The Art and Science of Energy Transformation
Part 1

Navigating the Uniqueness and Complexity of Energy Transformations

In 2013, one of DECARB’s subject matter experts permanently closed a three-unit, 1,650 MW supercritical coal power plant in PJM.

Closure activities encompassed plant operations, commercial operations in the PJM market, deactivation planning and execution, shuttered plant O&M and environmental requirements, demolition analysis, and site preparation for a 1,000 MW natural gas-fueled combined cycle development project to be constructed on the existing coal pile.

Today we live in a world where even the most complex things in life are simplified down to a few words, a tweet, or a sound bite. Transforming energy can’t do that. It’s complicated work. While there are many egregious CO2 emitters operating, coal plants are a poster child for “dirty” energy generation. Taking them offline is complex and strenuous community and regulatory work.

Decarbonization, the art of turning legacy fossil fuel power plants and its related transmission and distribution into renewables, is a massive undertaking that takes deep knowledge, strategic, inquisitive skills, and a sense of empathy for all the players who play a role in the story of a transformation.

Energy transformation is a concept that brings up a lot of questions. For many, the immediacy of a quick answer weighs more heavily than understanding its complexity. One needs to see it as a multi-dimensional problem first. Solving it takes a level of understanding of every issue and each perspective in order to make an energy transformation effective and ultimately successful.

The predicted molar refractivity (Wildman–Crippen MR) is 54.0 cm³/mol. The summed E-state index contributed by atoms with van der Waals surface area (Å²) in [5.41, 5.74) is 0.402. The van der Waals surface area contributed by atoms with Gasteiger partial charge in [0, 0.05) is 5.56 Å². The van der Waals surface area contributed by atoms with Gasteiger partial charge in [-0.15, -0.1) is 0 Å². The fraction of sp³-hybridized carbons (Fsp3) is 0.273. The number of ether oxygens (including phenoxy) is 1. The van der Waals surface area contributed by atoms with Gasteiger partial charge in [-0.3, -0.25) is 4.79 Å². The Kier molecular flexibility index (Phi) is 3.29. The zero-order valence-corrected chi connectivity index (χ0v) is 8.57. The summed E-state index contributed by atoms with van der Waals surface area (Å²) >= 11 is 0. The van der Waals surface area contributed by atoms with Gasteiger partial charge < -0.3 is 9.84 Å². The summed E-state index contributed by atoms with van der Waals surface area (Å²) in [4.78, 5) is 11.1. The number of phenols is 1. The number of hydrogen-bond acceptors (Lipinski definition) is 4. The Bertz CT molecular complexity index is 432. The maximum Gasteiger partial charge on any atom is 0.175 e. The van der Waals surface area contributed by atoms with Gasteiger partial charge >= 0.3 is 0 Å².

It’s a long process of thinking before talking, questioning before answering, and planning before getting to work. In that, we must consider how to rethink all aspects of any transformation and suit them to each project. My take is that it is a three-dimensional model where owners must solve the problem of 1 – available technologies; 2 – economic viability and timing; 3 – and ESG benefits.

In every transformation, making choices based upon common examples does not address the uniqueness of each project. Each transformation is formed by a sense of personal economic and social evolution, created for people today and in the future to live a better life than before, free from carbon-emitting energy.

As is true for many corporations, responsibility for energy today has to reflect and reevaluate their sole responsibility to the bottom line. Financial results are now intertwined with impacts on the community and the environment around their business. All factors impact productivity and profit. Taking the long view and building the right metrics for success is essential in setting the right strategy.

In our experience, each transformation is unique and is never simply an engineering problem to solve. Thinking creatively and developing lateral strategies that utilize unused value from an energy-creating asset is essential in creating long-term value.

Companies have to consider people as one of the biggest opportunities in their transformation. Handled poorly, they can disrupt or dismantle any great transformation idea. Managed wisely, the workforce, the community, and all the other players can elevate a sensible idea into a transformative one.

Companies need to consider the cost impact to customers (especially in the current economy) and the reliability impact (dispatchable coal plants must be replaced by a technology that provides the same or similar reliability benefit).

And energy transformation. It’s a simple concept, but manifesting it is complex. Navigating is a multi-faceted collaboration of engineering, technology, empathy for humanity, and a sense of responsibility to the future. In the end, it relies on people …people that make energy transformation a reality.